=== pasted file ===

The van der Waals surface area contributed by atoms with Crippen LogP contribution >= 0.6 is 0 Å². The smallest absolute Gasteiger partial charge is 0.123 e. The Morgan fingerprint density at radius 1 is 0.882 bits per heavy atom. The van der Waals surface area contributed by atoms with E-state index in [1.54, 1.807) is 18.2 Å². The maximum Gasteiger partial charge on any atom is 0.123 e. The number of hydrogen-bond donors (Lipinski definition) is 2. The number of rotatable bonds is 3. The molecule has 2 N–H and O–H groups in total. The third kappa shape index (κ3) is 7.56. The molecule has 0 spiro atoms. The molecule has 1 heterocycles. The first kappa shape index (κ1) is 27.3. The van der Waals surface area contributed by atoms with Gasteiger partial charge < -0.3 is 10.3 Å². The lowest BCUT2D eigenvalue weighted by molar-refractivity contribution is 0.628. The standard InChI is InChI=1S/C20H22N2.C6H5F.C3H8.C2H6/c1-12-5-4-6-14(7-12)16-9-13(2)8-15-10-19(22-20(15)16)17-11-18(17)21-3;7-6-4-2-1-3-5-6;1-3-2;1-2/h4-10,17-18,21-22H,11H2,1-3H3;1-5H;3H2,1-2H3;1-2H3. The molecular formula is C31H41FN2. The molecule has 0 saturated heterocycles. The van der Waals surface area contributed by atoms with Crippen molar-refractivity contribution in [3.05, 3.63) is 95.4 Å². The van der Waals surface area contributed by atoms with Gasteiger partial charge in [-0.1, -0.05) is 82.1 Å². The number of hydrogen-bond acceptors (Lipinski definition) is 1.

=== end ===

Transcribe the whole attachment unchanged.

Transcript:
The van der Waals surface area contributed by atoms with Crippen LogP contribution >= 0.6 is 0 Å². The smallest absolute Gasteiger partial charge is 0.123 e. The Morgan fingerprint density at radius 1 is 0.882 bits per heavy atom. The van der Waals surface area contributed by atoms with E-state index in [1.54, 1.807) is 18.2 Å². The maximum Gasteiger partial charge on any atom is 0.123 e. The number of hydrogen-bond donors (Lipinski definition) is 2. The number of rotatable bonds is 3. The molecule has 2 N–H and O–H groups in total. The third kappa shape index (κ3) is 7.56. The molecule has 0 spiro atoms. The molecule has 1 heterocycles. The first kappa shape index (κ1) is 27.3. The van der Waals surface area contributed by atoms with Gasteiger partial charge < -0.3 is 10.3 Å². The lowest BCUT2D eigenvalue weighted by molar-refractivity contribution is 0.628. The standard InChI is InChI=1S/C20H22N2.C6H5F.C3H8.C2H6/c1-12-5-4-6-14(7-12)16-9-13(2)8-15-10-19(22-20(15)16)17-11-18(17)21-3;7-6-4-2-1-3-5-6;1-3-2;1-2/h4-10,17-18,21-22H,11H2,1-3H3;1-5H;3H2,1-2H3;1-2H3. The molecular formula is C31H41FN2. The molecule has 0 saturated heterocycles. The van der Waals surface area contributed by atoms with Crippen molar-refractivity contribution in [3.05, 3.63) is 95.4 Å². The van der Waals surface area contributed by atoms with Gasteiger partial charge in [-0.1, -0.05) is 82.1 Å². The number of hydrogen-bond acceptors (Lipinski definition) is 1.